global mobility specialists as assignee

To Better Recruit Talents, How About Being the Assignee, For a Change

Most foreign recruits may think his job assignment is temporary and in most cases, it is. However, it can can also be a stepping stone for a more grounded future — even if it’s not in apparent in their current job placement.

Recruiting great talents is only half the job done for many global mobility specialists. The job entails making the assignee think beyond the position he was chosen to occupy; nothing is temporary, even in a short-term assignment. All roads lead to career advancement. It’s an important point to make for your assignees.

After all, a move brings with it a considerable compensation package, travel opportunities, working in a U.S.-based company, an opportunity to learn more on the job. These will whet your assignee’s appetite, but there’s more to it.

Are we thinking from the perspective of the hired expat? Yes, but what if as the recruiter, the opportunity is also about and for you? Given the nature of your job, which is recruiting foreign talents, you might also want to consider a foreign post as an opportunity–for yourself.

You tell yourself that your job is to recruit talent, and not be one of them. In a sense, you are happier in the position of being the catalyst but never the client. But you might want to consider that perspective as well. Foreign assignments, if only for a few months, can also advance your career — and not just your assignee’s — in a way that you might not have thought of.

Here are four ways how an international expatriate assignment can boost your career:


It will prepare you for global leadership.

International diversity has become a regular aspect for all corporations, especially the huge profitable ones. Markets are expanding well beyond the normal national borders, and sharing of knowledge and experience has become vital in innovation and business continuity. It would help your company, for example, expand into China or Southeast Asia and find great talents there.  Immersing in their culture gives you a first-hand understanding of an entire country’s national zeitgeist and how they do business.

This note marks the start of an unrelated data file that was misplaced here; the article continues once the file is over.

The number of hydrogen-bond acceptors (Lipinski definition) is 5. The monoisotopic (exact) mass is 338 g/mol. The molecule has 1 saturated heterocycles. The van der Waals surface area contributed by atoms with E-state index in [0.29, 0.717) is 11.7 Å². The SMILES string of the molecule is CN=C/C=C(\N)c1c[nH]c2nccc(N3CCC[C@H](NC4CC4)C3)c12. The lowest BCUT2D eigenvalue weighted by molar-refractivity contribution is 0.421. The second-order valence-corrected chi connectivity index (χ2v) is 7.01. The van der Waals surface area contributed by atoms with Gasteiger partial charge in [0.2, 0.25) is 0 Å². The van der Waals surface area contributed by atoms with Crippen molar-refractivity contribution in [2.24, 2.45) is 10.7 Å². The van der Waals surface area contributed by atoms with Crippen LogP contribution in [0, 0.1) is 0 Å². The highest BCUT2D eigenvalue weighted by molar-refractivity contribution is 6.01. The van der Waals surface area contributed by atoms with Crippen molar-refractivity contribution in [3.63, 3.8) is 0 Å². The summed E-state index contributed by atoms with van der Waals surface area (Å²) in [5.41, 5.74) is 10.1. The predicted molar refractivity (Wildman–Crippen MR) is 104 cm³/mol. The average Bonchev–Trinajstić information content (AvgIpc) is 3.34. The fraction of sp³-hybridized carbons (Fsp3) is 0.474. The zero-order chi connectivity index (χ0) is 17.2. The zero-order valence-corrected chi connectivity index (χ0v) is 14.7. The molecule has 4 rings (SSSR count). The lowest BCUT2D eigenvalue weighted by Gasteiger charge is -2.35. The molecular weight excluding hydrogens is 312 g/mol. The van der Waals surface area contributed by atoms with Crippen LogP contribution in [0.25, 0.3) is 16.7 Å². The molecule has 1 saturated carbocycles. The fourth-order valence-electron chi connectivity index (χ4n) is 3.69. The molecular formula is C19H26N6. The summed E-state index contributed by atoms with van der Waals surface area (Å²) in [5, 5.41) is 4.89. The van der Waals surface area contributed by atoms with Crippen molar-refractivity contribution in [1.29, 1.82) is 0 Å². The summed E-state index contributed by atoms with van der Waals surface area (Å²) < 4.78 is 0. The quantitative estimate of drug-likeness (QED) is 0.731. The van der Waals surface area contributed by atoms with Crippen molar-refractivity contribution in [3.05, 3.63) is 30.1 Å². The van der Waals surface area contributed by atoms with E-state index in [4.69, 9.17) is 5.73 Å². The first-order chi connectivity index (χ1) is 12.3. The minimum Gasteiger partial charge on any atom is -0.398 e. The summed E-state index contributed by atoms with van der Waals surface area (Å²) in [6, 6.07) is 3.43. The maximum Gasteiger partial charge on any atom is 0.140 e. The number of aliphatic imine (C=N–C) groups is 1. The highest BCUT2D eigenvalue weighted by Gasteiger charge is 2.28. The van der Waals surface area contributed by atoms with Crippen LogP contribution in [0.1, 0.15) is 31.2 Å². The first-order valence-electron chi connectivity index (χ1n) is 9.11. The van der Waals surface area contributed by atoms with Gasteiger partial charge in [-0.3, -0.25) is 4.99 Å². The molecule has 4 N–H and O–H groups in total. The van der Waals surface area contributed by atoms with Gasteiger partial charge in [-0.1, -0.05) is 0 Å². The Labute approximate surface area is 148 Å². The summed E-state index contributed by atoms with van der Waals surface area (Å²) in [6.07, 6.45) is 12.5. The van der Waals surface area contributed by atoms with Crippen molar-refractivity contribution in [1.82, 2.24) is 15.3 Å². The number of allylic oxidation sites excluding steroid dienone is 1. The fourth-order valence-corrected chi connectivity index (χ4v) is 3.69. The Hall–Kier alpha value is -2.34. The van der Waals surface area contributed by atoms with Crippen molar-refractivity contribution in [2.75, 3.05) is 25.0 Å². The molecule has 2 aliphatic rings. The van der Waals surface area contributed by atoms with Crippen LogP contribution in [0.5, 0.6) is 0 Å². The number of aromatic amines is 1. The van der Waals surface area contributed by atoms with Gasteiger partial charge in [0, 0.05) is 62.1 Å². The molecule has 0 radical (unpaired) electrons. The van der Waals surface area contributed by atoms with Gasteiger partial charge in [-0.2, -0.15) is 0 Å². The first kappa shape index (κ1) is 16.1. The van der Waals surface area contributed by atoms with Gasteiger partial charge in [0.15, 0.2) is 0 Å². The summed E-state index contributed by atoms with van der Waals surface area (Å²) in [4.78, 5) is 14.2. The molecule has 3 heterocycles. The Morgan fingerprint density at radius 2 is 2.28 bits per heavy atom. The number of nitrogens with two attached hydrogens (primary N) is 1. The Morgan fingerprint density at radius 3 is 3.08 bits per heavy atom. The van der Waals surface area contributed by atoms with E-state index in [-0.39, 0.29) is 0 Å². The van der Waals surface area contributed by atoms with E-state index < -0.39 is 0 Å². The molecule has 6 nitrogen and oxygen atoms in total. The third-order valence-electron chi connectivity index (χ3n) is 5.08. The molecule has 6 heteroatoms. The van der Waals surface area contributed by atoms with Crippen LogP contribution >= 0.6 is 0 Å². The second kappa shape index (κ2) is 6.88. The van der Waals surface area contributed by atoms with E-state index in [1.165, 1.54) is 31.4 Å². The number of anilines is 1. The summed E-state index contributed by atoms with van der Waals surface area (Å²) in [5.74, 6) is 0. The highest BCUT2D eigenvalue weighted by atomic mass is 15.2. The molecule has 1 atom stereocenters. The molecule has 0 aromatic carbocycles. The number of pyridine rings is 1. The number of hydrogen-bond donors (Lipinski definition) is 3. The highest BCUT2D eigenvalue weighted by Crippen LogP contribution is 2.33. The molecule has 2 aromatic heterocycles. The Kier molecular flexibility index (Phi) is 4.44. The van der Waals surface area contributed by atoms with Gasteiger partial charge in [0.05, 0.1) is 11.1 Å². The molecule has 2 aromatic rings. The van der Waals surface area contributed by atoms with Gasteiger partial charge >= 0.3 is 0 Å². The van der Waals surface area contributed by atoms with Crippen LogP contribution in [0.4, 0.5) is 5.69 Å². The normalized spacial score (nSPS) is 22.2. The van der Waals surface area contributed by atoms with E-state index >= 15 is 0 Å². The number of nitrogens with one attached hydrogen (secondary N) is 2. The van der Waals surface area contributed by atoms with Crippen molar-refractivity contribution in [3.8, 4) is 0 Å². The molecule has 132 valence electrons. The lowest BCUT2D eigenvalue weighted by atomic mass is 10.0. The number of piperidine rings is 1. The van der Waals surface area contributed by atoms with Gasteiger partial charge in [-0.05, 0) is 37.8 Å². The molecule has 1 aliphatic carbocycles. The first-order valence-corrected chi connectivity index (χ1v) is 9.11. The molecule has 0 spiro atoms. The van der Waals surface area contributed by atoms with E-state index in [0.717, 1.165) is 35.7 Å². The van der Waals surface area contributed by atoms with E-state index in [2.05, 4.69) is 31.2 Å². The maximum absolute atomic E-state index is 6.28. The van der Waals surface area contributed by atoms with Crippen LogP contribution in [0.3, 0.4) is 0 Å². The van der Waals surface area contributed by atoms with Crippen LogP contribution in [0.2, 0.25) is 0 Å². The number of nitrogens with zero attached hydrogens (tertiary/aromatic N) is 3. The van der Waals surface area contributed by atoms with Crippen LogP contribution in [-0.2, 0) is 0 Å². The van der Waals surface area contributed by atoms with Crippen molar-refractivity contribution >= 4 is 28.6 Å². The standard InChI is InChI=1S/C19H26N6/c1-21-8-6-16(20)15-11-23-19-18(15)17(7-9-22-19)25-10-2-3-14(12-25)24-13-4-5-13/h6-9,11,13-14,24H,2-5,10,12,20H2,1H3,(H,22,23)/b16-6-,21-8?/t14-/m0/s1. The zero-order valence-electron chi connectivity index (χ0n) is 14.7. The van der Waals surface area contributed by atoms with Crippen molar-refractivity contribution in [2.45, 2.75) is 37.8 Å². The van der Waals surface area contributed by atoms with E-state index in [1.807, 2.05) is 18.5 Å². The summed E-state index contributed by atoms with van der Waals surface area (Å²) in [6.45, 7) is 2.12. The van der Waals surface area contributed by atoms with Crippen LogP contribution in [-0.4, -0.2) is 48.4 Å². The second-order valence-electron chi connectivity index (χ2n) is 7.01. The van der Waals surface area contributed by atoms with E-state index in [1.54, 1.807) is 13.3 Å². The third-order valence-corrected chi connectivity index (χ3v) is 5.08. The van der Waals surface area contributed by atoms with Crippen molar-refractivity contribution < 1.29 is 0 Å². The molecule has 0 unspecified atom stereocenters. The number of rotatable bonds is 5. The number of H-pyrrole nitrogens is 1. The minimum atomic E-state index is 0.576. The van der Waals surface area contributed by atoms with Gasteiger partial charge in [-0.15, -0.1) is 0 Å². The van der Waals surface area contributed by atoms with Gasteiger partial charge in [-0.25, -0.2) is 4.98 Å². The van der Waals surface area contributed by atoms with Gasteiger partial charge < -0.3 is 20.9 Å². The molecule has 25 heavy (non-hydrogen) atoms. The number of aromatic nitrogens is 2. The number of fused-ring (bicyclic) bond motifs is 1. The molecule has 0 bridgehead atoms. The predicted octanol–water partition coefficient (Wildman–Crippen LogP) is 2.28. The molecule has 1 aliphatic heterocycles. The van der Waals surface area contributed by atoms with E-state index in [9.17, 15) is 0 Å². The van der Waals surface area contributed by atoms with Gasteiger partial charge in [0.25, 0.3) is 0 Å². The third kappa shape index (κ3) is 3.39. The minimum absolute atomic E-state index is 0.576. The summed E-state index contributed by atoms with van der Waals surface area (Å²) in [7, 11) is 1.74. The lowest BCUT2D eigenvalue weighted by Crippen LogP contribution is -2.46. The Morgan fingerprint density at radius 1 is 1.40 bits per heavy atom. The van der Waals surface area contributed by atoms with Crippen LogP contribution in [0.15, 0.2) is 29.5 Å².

This will help your company build key relationships as well as form an atmosphere of trust that can assist in strategic decision-making. According to FIDI, the number of foreign-born CEOs in top British companies has increased to 40 percent in the past 10 years. These leaders have a greater understanding of how various regions in the world work, and are in a better position to open doors and establish the company’s strong presence in those places.

Given your own exposure to global business, you should stop thinking of yourself as a specialist and start acting as a global mobility leader. The next time your CEO wants to open a new office in a foreign country, he just might call on you — and the things he might consult you on do not necessarily have to do with just recruitment and talent development.


It will show future recruiters and employers that you have shown courage, resilience, and flexibility.

According to Relocate Magazine, these are the buzzwords of the future. In a business landscape that has been described as volatile, uncertain, complex, and ambiguous, your ability to adjust in a totally different environment while achieving your corporate objectives will get you noticed.


You will gain opportunities to develop new skills that are urgently needed in this new normal.

As a global mobility specialist, you would have learned project management and team building as you rose up the ranks. As a global mobility leader possibly stationed in another country, you would be able to access new avenues of learning such as languages and translation and cross-cultural communications.


Your global network will widen even further.

While you already have foreign embassies and partner institutions like California Corporate Housing on speed dial, an expatriate assignment will allow you to establish closer global ties on ground level. You would get to know local businessmen who can make your interactions with their governments easier. You might might meet millennial expats or digital nomads who are doing their bit to save the planet — in time, they might sign up with you once you’ve done your own expatriate stint and are recruiting them as assignees.